When cold and flu season hits, you don't have to suffer
Be strict about hand washing, and disinfect items like doorknobs, remote controls and phones daily. Also, staying physically active, getting plenty of rest and taking a daily multivitamin are good preventative measures.
Herbal immune tonics may be used to prevent catching a cold or the flu. They act slowly, but have a prolonged effect compared to immune stimulants. Immune tonics have adaptogenic qualities, meaning they help to balance the body to adapt to the physical stresses of a cold or the flu. However, they must be taken prior to the start of cold and flu season. For best results, choose two or three tonics and take them for two to three months. Examples include ginseng root, reishi mushroom, Cordyceps sinensis, Rhodiola rosea and astragalus (also known as milkvetch root).
Immune stimulants are effective for treating short-term, acute infections by increasing immune activity. Start taking these herbs as soon as you think you’re getting sick as the duration of your cold or flu may be reduced. Examples include oregano, goldenseal, elderberry, garlic and echinacea1.
Eat foods rich in vitamins C and D to help keep your immune system functioning well. Fruits high in vitamin C include tangerines, oranges, mangos, kiwis, papayas and goji berries. Foods high in vitamin D include fish, milk, yogurt and eggs. A typical cold will last about 10 days. If you’re not feeling better, continue to be congested or have a sore throat, see a doctor or health care practitioner.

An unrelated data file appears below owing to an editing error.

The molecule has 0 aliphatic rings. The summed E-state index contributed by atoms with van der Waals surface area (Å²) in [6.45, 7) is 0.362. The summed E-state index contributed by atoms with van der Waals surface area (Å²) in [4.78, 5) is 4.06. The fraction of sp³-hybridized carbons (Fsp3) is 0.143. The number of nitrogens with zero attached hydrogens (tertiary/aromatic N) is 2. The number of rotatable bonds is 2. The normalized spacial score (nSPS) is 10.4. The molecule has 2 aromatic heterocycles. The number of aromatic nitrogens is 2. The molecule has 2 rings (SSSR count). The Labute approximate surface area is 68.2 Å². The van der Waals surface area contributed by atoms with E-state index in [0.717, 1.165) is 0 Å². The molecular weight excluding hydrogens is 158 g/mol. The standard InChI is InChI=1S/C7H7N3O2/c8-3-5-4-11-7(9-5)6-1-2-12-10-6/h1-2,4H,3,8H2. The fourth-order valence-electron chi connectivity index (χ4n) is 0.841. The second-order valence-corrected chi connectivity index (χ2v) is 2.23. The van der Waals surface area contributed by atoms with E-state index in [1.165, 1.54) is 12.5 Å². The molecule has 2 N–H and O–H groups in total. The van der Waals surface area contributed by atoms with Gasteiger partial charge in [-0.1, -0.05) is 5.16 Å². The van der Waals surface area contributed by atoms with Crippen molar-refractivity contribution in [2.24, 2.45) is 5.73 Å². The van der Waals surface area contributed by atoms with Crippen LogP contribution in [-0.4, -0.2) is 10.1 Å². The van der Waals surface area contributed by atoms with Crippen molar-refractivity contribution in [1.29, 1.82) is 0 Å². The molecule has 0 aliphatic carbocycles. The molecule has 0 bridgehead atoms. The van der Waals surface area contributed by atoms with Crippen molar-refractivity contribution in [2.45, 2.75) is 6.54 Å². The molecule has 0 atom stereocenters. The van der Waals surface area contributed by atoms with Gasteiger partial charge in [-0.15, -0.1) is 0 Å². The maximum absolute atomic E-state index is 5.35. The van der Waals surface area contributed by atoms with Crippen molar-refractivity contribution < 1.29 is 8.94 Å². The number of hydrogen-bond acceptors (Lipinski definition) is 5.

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9.“Overview of the immune system.”
See section on ‘Vitamin C.’ Linus Pauling Institute Micronutrient Information Center. Oregon State University. Retrieved on June 19/15 from http://lpi.oregonstate.edu/mic/micronutrients-health/immunity
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SelfNutritionData.com. Retrieved on June 19/15 from http://nutritiondata.self.com/foods-009101000000000000000-w.html
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Dietitians of Canada. Retrieved on June 19/15 from http://www.dietitians.ca/Your-Health/Nutrition-A-Z/Vitamins/Food-Sources-of-Vitamin-D.aspx
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